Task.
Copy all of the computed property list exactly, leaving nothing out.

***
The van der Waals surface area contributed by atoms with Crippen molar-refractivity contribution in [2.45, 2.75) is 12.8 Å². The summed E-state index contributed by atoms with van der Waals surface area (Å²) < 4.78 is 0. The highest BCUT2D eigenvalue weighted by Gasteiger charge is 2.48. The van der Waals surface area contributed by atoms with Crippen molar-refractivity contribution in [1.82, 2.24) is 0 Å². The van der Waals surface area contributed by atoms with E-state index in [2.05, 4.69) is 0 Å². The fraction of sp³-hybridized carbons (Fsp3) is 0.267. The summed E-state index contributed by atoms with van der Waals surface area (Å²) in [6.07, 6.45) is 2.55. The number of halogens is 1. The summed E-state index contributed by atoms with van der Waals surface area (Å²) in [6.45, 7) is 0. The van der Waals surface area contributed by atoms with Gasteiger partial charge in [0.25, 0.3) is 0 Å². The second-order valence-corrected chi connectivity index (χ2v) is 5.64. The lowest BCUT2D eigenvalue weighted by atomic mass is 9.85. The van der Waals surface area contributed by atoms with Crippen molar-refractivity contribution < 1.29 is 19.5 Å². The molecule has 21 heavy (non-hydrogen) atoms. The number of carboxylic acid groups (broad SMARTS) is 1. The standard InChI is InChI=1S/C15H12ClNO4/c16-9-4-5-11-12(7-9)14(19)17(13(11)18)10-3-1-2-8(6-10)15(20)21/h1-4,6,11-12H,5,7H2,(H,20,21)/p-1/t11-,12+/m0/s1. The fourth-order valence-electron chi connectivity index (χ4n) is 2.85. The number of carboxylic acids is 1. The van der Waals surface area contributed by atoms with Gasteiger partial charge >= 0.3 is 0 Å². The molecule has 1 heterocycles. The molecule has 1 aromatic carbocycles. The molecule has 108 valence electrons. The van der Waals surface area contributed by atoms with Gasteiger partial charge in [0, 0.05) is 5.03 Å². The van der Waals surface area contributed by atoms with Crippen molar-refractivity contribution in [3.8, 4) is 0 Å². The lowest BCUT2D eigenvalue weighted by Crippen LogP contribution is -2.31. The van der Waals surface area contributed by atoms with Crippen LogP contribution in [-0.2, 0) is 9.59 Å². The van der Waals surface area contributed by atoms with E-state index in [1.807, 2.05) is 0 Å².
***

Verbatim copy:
The van der Waals surface area contributed by atoms with Crippen molar-refractivity contribution in [2.45, 2.75) is 12.8 Å². The summed E-state index contributed by atoms with van der Waals surface area (Å²) < 4.78 is 0. The highest BCUT2D eigenvalue weighted by Gasteiger charge is 2.48. The van der Waals surface area contributed by atoms with Crippen molar-refractivity contribution in [1.82, 2.24) is 0 Å². The van der Waals surface area contributed by atoms with E-state index in [2.05, 4.69) is 0 Å². The fraction of sp³-hybridized carbons (Fsp3) is 0.267. The summed E-state index contributed by atoms with van der Waals surface area (Å²) in [6.07, 6.45) is 2.55. The number of halogens is 1. The summed E-state index contributed by atoms with van der Waals surface area (Å²) in [6.45, 7) is 0. The van der Waals surface area contributed by atoms with Gasteiger partial charge in [0.25, 0.3) is 0 Å². The second-order valence-corrected chi connectivity index (χ2v) is 5.64. The lowest BCUT2D eigenvalue weighted by atomic mass is 9.85. The van der Waals surface area contributed by atoms with Crippen molar-refractivity contribution < 1.29 is 19.5 Å². The molecule has 21 heavy (non-hydrogen) atoms. The number of carboxylic acid groups (broad SMARTS) is 1. The standard InChI is InChI=1S/C15H12ClNO4/c16-9-4-5-11-12(7-9)14(19)17(13(11)18)10-3-1-2-8(6-10)15(20)21/h1-4,6,11-12H,5,7H2,(H,20,21)/p-1/t11-,12+/m0/s1. The fourth-order valence-electron chi connectivity index (χ4n) is 2.85. The number of carboxylic acids is 1. The van der Waals surface area contributed by atoms with Gasteiger partial charge >= 0.3 is 0 Å². The molecule has 1 heterocycles. The molecule has 1 aromatic carbocycles. The molecule has 108 valence electrons. The van der Waals surface area contributed by atoms with Gasteiger partial charge in [0, 0.05) is 5.03 Å². The van der Waals surface area contributed by atoms with Crippen molar-refractivity contribution in [3.8, 4) is 0 Å². The lowest BCUT2D eigenvalue weighted by Crippen LogP contribution is -2.31. The van der Waals surface area contributed by atoms with Crippen LogP contribution in [-0.2, 0) is 9.59 Å². The van der Waals surface area contributed by atoms with E-state index in [1.807, 2.05) is 0 Å².